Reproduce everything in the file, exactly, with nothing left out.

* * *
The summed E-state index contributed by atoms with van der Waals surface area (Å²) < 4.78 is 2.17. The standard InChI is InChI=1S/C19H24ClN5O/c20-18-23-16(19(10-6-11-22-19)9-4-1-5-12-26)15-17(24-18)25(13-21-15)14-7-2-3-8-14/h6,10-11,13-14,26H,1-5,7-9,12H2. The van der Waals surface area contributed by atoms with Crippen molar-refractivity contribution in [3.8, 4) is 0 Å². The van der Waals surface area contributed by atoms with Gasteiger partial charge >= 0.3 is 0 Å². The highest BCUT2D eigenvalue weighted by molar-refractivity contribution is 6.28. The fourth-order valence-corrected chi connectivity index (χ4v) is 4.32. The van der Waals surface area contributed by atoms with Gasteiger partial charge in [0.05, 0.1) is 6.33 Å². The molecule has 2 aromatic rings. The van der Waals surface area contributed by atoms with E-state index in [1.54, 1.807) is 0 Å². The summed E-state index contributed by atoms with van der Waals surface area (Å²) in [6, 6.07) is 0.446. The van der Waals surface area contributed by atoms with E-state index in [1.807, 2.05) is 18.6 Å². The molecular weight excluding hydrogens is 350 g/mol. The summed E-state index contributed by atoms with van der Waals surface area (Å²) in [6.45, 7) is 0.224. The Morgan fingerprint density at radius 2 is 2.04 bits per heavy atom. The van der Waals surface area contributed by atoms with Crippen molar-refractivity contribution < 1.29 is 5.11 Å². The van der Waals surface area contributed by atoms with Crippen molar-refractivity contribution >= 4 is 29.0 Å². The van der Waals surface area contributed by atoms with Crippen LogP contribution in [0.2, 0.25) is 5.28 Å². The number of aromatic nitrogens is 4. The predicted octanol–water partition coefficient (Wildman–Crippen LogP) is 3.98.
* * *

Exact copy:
The summed E-state index contributed by atoms with van der Waals surface area (Å²) < 4.78 is 2.17. The standard InChI is InChI=1S/C19H24ClN5O/c20-18-23-16(19(10-6-11-22-19)9-4-1-5-12-26)15-17(24-18)25(13-21-15)14-7-2-3-8-14/h6,10-11,13-14,26H,1-5,7-9,12H2. The van der Waals surface area contributed by atoms with Crippen molar-refractivity contribution in [3.8, 4) is 0 Å². The van der Waals surface area contributed by atoms with Gasteiger partial charge >= 0.3 is 0 Å². The highest BCUT2D eigenvalue weighted by molar-refractivity contribution is 6.28. The fourth-order valence-corrected chi connectivity index (χ4v) is 4.32. The van der Waals surface area contributed by atoms with Gasteiger partial charge in [0.05, 0.1) is 6.33 Å². The molecule has 2 aromatic rings. The van der Waals surface area contributed by atoms with E-state index in [1.54, 1.807) is 0 Å². The summed E-state index contributed by atoms with van der Waals surface area (Å²) in [6, 6.07) is 0.446. The van der Waals surface area contributed by atoms with E-state index in [1.807, 2.05) is 18.6 Å². The molecular weight excluding hydrogens is 350 g/mol. The summed E-state index contributed by atoms with van der Waals surface area (Å²) in [6.45, 7) is 0.224. The Morgan fingerprint density at radius 2 is 2.04 bits per heavy atom. The van der Waals surface area contributed by atoms with Crippen molar-refractivity contribution < 1.29 is 5.11 Å². The van der Waals surface area contributed by atoms with Crippen molar-refractivity contribution >= 4 is 29.0 Å². The van der Waals surface area contributed by atoms with Crippen LogP contribution in [0.2, 0.25) is 5.28 Å². The number of aromatic nitrogens is 4. The predicted octanol–water partition coefficient (Wildman–Crippen LogP) is 3.98.